What is it about?
Detecting genes under adaptation represents a key step in the decoding of genomes. Several methods have been proposed, focusing either on the short time scale (population genetics, e.g., human populations) or on the long time scale (phylogenetics, e.g., across mammals). However, the accuracy of these methods is still under debate, and it is still unclear whether the signatures of adaptation are congruent across evolutionary scales. In this study, using phylogenetic methods and gathering genome data across and within species, we show that the signatures of adaptation at the phylogenetic and population- genetic scales can be reconciled. While providing a mutual confirmation of the two approaches, our work paves the way for further methodological integration between microevolutionary and macroevolutionary genomics.
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Why is it important?
Bridging the gap between micro-evolution (what shapes genetic variation within populations and how this contributes to short-term adaptation) and macro-evolution (how species have diversified and adapted to various environments) is still one major challenge of evolutionary sciences. This is particularly apparent in current bioinformatic methods for characterizing genetic adaptation: some of these methods focus on the short time scale (using population genetics, e.g., human populations), other on the long time scale (using phylogenies, e.g., across mammals), yet there is still a complete disconnect between them and thus far, they have not agreed with each other. In our study, we detect genes and sites that show adaptive signatures at the mammalian scale. Then we show that these genes and sites are also under adaptation in different populations (cow, goat, horse, sheep, dog, green monkey and human). While providing a mutual confirmation of the two approaches, our work paves the way for further methodological integration between microevolutionary and macroevolutionary genomics.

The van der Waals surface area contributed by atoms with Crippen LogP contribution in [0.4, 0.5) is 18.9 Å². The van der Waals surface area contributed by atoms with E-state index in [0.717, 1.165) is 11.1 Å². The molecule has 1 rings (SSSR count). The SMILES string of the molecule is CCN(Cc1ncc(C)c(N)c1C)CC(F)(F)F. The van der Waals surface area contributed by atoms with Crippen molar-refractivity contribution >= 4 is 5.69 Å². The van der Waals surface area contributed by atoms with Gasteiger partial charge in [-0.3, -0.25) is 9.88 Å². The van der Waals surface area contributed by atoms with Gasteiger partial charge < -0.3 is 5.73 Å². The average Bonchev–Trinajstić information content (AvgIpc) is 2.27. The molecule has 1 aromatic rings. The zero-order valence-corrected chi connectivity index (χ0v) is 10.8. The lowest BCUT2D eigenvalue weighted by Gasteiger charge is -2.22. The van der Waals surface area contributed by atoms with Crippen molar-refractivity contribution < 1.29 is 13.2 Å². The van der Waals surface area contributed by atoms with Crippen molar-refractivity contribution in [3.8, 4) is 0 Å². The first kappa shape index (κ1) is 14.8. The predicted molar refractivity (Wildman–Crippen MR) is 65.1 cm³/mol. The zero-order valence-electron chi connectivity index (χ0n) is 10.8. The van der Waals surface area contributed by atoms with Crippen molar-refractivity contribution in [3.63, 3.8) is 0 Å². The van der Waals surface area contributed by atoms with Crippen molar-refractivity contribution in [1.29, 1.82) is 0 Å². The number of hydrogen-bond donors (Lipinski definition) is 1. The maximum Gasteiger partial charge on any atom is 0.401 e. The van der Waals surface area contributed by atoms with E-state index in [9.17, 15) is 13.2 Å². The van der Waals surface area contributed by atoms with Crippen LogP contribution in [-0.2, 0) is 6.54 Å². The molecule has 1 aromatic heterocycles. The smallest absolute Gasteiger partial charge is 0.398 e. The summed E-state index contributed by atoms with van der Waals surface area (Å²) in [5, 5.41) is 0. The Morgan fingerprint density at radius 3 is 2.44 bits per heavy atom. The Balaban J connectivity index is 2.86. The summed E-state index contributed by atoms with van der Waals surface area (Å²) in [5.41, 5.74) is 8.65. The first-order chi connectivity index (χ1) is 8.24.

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This page is a summary of: Genes and sites under adaptation at the phylogenetic scale also exhibit adaptation at the population-genetic scale, Proceedings of the National Academy of Sciences, March 2023, Proceedings of the National Academy of Sciences, DOI: 10.1073/pnas.2214977120.
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